Perhaps?? LOL, what happened to the oral law. Isn't the oral law supposed to tell you what something like that means? And this is not some complicate legal issue that depending on circumstances, might change the outcome. We are dealing with a one time definition that sticks throughout the generations.

Now, there is also another issue that I don't think I have ever seen dealt with:

Lev. 11:20 Every flying teeming creature that walks on four legs - it is an abomination to you. Only this may you eat from among all flying teeming creatures that walk on four legs: One that has jumping legs above its legs, with which to spring upon the earth.

The problem obviously is that insects, which what is being talked about here only have six legs. Artscroll jumps in and says:
R' D.Z. Hoffman raises the difficultly that all insects have six legs not four. He explains that they have four legs that are used for simple walking, while the other two are used for jumping [grasshoppers].
But that does not really help much sense since the next pasuk clearly mentions that. Meaning the first pasuk is obviously talking about insects OTHER than the ones that use two to jump. I remember this bothered me a lot, so I decided to do a little research, and I finally came up with this friendly guy. Besides basically walking on four legs (it uses the other two legs as claws to kill prey) and flying, it is also predatory and the females are known to eat the males. This seems to fit the pattern in the Torah of forbidding eating animals that are predatory. So you would think the problem is solved, right? Well, I brought my findings to non other than Rabbi Slifkin and he told me I am wrong and that it does not fit the sheretz that the Torah speaks about. :( I forgot what he told me, so please feel free to email him and ask. Too bad though. I really would have liked my name printed in some commentary.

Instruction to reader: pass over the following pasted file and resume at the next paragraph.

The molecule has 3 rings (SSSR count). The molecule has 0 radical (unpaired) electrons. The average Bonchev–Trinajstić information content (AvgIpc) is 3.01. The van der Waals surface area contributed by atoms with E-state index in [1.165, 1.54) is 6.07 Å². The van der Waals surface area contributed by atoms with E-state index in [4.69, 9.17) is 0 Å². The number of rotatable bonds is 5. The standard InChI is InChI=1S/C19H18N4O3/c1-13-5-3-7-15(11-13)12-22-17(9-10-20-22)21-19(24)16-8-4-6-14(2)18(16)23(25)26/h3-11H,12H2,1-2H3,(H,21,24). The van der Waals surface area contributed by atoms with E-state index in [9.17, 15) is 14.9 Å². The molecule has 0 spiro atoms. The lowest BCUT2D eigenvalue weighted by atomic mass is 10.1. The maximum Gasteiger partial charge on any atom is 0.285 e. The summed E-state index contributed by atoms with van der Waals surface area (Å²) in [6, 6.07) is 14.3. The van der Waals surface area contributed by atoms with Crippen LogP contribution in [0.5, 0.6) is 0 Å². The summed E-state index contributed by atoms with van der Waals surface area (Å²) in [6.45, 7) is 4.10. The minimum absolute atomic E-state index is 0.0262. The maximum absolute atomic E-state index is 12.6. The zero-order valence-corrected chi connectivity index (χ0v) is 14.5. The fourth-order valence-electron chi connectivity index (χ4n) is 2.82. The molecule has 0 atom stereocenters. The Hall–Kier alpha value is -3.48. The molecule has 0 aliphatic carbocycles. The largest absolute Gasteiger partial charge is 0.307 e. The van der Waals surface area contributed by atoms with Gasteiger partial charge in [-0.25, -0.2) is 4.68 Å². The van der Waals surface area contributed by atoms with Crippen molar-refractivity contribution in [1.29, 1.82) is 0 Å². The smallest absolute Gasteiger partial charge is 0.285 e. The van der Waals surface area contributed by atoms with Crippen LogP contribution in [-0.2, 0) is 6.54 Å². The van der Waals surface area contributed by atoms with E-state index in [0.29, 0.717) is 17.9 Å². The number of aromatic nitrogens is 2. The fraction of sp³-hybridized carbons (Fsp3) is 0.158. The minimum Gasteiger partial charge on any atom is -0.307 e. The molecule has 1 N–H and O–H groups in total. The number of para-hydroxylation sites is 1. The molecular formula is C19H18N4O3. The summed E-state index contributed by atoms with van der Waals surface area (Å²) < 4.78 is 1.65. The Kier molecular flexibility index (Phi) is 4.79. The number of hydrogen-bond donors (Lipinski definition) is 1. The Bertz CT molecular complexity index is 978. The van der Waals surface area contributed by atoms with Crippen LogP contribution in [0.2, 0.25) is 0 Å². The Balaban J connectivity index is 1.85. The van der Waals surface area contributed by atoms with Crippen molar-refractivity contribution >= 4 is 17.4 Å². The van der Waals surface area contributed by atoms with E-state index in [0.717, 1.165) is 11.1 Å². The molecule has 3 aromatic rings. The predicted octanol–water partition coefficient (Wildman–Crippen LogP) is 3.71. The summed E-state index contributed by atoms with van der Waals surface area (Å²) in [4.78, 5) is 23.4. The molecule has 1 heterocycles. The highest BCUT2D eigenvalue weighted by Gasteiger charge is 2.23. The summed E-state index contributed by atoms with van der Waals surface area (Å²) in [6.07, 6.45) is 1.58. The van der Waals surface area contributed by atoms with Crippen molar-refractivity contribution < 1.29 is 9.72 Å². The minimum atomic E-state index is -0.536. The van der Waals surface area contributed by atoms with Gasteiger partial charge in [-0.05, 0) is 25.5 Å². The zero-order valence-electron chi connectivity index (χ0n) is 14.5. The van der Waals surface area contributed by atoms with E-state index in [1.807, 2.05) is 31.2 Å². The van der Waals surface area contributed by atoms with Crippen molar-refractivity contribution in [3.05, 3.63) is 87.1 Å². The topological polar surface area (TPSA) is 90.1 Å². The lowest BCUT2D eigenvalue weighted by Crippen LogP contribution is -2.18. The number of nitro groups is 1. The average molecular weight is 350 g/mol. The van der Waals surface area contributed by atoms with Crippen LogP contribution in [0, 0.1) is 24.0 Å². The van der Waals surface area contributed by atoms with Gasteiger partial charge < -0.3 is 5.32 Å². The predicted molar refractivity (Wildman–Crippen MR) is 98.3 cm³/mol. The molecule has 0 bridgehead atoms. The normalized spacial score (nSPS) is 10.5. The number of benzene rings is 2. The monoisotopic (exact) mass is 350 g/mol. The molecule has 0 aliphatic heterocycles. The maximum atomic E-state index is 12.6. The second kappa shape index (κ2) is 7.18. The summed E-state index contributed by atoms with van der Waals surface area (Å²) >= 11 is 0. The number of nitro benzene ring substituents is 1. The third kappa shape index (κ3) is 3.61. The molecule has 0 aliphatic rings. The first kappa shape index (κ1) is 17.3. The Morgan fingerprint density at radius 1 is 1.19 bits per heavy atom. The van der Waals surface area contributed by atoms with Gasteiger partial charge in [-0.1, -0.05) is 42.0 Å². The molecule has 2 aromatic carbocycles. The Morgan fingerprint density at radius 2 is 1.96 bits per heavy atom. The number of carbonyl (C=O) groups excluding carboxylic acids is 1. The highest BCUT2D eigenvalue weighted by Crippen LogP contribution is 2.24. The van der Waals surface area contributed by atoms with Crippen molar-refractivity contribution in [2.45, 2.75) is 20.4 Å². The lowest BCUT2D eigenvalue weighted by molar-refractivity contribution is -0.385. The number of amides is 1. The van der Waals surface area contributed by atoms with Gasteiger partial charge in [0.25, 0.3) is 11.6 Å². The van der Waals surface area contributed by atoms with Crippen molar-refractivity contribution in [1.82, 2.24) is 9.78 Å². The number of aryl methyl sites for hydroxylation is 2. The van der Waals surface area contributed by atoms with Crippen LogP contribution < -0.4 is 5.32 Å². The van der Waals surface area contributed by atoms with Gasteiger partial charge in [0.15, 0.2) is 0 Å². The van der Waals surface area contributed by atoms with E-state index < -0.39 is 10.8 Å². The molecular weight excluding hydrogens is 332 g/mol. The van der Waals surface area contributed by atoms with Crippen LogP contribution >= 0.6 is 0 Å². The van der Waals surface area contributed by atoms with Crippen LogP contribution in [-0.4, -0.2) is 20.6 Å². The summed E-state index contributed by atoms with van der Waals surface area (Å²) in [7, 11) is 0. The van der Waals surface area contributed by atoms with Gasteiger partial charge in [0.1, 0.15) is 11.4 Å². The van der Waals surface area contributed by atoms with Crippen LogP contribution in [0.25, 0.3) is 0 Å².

March 24, 2008

Potential Scholar-In-Residence

My shul will soon start making a list of potential scholar-in-residence speakers. The rabbi there told me that if I want, I can help out with some ideas of my own as to who to bring. Personally, I am interested in the the more academic speakers. They are usually much more fascinating then your typical "feel-good-emunah" speaker that comes every once in a while. Anyhoo, I would love to know if any of you have any interesting ideas as for who we can invite.